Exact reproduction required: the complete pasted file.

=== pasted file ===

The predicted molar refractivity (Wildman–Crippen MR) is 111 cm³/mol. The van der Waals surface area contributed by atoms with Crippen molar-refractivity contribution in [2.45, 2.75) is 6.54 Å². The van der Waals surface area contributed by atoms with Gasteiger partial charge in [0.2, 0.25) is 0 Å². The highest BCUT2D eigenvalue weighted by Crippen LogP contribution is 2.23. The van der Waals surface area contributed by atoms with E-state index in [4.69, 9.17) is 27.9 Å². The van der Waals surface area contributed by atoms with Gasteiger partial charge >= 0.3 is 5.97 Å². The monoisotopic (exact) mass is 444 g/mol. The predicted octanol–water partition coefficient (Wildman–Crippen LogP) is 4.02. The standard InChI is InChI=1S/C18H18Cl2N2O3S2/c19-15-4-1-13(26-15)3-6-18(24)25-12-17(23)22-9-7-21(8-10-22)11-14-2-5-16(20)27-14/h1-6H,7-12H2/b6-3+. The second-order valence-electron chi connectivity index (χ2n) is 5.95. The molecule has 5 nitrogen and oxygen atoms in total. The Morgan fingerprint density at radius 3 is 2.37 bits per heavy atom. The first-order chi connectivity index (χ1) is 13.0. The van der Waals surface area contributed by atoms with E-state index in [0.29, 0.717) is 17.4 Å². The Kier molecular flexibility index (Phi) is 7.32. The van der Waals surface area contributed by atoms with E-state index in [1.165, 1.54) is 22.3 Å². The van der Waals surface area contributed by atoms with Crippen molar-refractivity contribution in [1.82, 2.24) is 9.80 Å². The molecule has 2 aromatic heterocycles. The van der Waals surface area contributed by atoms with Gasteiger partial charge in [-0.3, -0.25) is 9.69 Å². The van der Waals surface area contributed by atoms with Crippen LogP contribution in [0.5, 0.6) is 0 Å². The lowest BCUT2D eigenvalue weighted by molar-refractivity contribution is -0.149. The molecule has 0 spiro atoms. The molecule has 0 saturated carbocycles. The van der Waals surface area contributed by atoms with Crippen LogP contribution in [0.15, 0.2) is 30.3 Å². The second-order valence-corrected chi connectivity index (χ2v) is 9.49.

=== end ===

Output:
The predicted molar refractivity (Wildman–Crippen MR) is 111 cm³/mol. The van der Waals surface area contributed by atoms with Crippen molar-refractivity contribution in [2.45, 2.75) is 6.54 Å². The van der Waals surface area contributed by atoms with Gasteiger partial charge in [0.2, 0.25) is 0 Å². The highest BCUT2D eigenvalue weighted by Crippen LogP contribution is 2.23. The van der Waals surface area contributed by atoms with E-state index in [4.69, 9.17) is 27.9 Å². The van der Waals surface area contributed by atoms with Gasteiger partial charge >= 0.3 is 5.97 Å². The monoisotopic (exact) mass is 444 g/mol. The predicted octanol–water partition coefficient (Wildman–Crippen LogP) is 4.02. The standard InChI is InChI=1S/C18H18Cl2N2O3S2/c19-15-4-1-13(26-15)3-6-18(24)25-12-17(23)22-9-7-21(8-10-22)11-14-2-5-16(20)27-14/h1-6H,7-12H2/b6-3+. The second-order valence-electron chi connectivity index (χ2n) is 5.95. The molecule has 5 nitrogen and oxygen atoms in total. The Morgan fingerprint density at radius 3 is 2.37 bits per heavy atom. The first-order chi connectivity index (χ1) is 13.0. The van der Waals surface area contributed by atoms with E-state index in [0.29, 0.717) is 17.4 Å². The Kier molecular flexibility index (Phi) is 7.32. The van der Waals surface area contributed by atoms with E-state index in [1.165, 1.54) is 22.3 Å². The van der Waals surface area contributed by atoms with Crippen molar-refractivity contribution in [1.82, 2.24) is 9.80 Å². The molecule has 2 aromatic heterocycles. The van der Waals surface area contributed by atoms with Gasteiger partial charge in [-0.3, -0.25) is 9.69 Å². The van der Waals surface area contributed by atoms with Crippen LogP contribution in [0.5, 0.6) is 0 Å². The lowest BCUT2D eigenvalue weighted by molar-refractivity contribution is -0.149. The molecule has 0 spiro atoms. The molecule has 0 saturated carbocycles. The van der Waals surface area contributed by atoms with Crippen LogP contribution in [0.15, 0.2) is 30.3 Å². The second-order valence-corrected chi connectivity index (χ2v) is 9.49.